What do all these complaints have in common? They are focused on us—me, me, me!

The big bulk of the ugly notes received by pastors, worship leaders, board members, and church staff are motivated by a selfish desire to personalize church. We’re not always interested in seeing the big picture. Rather, we focus on the little self-portrait we’ve painted of our perfect church—with us in the center.

I have to use readers—the cheap little glasses that help me see the words in books, newspapers, and the like. They’re great for close up reading, but are completely useless for seeing things in the distance. Everything beyond the stretch of my arm is blurry and out of focus.

Are you looking at church through a close-up lens that prevents you from seeing the big picture? Are you so busy critiquing every element of each Sunday service that you have lost sight of the purpose of the church?

The church is one body made up of many parts. We represent many and varied tastes in music, literature, clothing style, and entertainment. Likewise, we represent a cornucopia of ideas—thoughts about how best to “do” church.

We should, however, have one purpose—to reach and serve the world for Jesus.

Take off the rose-colored glasses that keep you focused on your here and now self. It’s okay to offer suggestions and to let your opinions and heart be known. I encourage you, however, to check your motive before submitting that written critique. Are you concerned about something the church is doing that is contradictory to the word of God, or simply in opposition to your own personal taste? If it’s the latter…you might want to put your pen away.

Satan works hard to discourage a church staff and its volunteers—BELIEVE ME! He’s most successful when he uses parishioners to deliver the heavy oppositional blows.

So, put the pen back in your pocket. If you don’t like the way something in your church is being done, get off the pew and volunteer to serve. Get off the pew!

Wednesday, June 2, 2010

Come As You Are

I wonder if the church is ready for this kind of a "come as you are" campaign. Check out this video.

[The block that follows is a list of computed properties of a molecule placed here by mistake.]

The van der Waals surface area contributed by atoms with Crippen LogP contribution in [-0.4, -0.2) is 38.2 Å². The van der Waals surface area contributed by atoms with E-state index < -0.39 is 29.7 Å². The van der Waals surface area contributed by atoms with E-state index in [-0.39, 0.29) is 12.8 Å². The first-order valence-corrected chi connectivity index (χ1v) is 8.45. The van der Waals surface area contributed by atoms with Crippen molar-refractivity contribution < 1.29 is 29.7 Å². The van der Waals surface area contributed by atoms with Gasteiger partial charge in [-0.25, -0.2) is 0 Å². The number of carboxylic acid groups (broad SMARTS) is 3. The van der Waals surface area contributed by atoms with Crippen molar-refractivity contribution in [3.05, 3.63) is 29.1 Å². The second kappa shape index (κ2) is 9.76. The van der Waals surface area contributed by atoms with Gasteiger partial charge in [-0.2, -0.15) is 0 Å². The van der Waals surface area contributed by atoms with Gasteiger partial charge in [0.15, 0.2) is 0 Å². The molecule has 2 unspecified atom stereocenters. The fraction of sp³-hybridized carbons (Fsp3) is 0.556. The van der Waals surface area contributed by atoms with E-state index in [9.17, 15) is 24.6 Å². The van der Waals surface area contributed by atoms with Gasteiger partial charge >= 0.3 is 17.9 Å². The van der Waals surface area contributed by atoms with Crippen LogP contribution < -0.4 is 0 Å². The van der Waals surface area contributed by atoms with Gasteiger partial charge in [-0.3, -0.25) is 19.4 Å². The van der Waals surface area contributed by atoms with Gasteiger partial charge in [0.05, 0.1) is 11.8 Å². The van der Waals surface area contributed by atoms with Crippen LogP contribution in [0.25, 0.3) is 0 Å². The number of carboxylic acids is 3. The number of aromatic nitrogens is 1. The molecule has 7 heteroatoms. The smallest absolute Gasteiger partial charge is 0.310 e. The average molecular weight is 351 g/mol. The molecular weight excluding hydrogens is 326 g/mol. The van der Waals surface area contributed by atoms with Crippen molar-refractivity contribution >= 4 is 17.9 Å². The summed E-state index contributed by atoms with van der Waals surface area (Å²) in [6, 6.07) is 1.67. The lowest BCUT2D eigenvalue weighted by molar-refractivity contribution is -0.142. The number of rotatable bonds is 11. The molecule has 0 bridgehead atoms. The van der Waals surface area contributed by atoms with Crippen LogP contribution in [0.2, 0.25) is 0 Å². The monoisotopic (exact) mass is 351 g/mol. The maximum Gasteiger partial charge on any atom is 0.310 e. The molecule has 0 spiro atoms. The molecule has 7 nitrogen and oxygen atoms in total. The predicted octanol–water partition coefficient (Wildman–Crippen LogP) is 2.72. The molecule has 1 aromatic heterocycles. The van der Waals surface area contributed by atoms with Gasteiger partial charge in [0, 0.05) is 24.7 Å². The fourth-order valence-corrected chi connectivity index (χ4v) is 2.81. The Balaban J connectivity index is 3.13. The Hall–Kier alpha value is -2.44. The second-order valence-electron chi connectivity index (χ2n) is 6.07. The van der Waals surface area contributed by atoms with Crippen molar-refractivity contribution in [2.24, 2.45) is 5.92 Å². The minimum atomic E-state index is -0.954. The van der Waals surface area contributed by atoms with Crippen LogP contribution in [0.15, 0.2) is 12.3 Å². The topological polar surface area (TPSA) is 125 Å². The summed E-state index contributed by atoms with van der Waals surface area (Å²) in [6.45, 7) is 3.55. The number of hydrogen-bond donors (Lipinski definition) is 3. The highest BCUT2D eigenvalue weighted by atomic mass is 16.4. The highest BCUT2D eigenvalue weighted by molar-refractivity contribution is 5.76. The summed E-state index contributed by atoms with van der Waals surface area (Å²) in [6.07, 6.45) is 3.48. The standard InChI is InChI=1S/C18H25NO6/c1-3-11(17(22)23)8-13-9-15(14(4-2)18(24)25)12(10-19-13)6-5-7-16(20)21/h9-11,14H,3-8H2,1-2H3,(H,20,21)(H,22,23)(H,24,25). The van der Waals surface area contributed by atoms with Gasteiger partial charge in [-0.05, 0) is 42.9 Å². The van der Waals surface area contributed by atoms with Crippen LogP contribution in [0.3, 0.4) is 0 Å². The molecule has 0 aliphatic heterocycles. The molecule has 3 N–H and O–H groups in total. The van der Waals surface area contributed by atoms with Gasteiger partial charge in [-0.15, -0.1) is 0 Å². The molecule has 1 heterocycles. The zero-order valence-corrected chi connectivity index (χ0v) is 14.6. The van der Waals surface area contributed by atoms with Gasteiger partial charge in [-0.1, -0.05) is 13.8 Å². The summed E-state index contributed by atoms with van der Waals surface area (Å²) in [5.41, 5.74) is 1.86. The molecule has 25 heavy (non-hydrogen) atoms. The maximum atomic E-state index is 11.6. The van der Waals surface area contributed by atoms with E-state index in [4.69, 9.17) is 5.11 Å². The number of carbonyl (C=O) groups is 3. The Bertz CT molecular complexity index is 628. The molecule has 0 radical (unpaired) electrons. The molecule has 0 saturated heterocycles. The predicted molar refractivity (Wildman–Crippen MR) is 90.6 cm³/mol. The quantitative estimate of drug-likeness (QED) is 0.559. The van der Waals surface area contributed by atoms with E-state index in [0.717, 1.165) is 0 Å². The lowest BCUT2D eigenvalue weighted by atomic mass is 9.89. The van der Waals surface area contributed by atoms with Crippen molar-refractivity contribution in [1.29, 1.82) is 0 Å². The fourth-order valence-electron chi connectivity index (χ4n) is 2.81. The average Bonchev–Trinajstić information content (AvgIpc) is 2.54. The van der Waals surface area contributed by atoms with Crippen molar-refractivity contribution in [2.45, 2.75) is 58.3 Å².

Tuesday, June 1, 2010

How could you?

“How could you turn your back on your Lord and Savior Jesus Christ who gave you such a wonderful family?” Boy, mothers sure know how to pour on the guilt.

Whether it’s the family we were born into, or the family we inherited when we gave our heart to the Lord—sometimes we butt heads with the people we love and care about. The mere fact that I disagree with my loved ones now and then does not, by any stretch of the imagination, mean that I’ve turned my back on my Lord.

I can understand, however, the temptation to judge a person’s heart. We tend to hold to certain traditions and expectations and if others don’t look the part, we judge them. It’s a part of the human condition.

The Lord does not look at the things man looks at. Man looks at the outward appearance, but the Lord looks at the heart. 1 Samuel 16:7b (NIV)

I’m reminded of a conversation I had with a co-worker a year or so ago. One of the church’s former pastors was forced to resign after it came to light that he was having an affair. There was so much sadness and brokenness.

Because of the affair, two homes were destroyed, and a church family was shattered. When pastors fall (and they sometimes do), parishioners choose sides, faith is shaken, and heartbreak spreads like a virus through the body.

The former pastor’s name came up when my co-worker was recounting to me some of the biggest challenges the church has faced in her 30 years of membership. “That pastor is still unrepentant.” She seemed sure of the condition of the man’s heart.

“How do you know that?” I asked. She answered with authority. “It’s obvious.”

I didn’t press her for an explanation, as I really didn’t want to get caught in a gossip-fest with my cubicle mate. But I wondered what criteria she might be using to judge the man.

A few days later I was visiting with my sister-in-law when she told me that the disgraced former pastor had been the guest speaker at her church. She beamed as she recounted his story of sin, restoration, healing, and forgiveness.

I went on-line so I could download the podcast of his message. It was encouraging, powerful, and so inspirational. There is life after death and destruction, and the pastor was living in victory over sin. Amazing.

Whatever criteria my friend was using to judge the former sinner’s heart, her conclusion was wrong. In the same way, it is wrong to assume a person has turned away from God just because they disagree with a fellow believer now and again.

Are you sitting on the pew of finger pointing and name-calling? Well, get off the pew! God sees what the human eye cannot see. Sometimes we just have to trust the fact that He’s at work. Now get off the pew!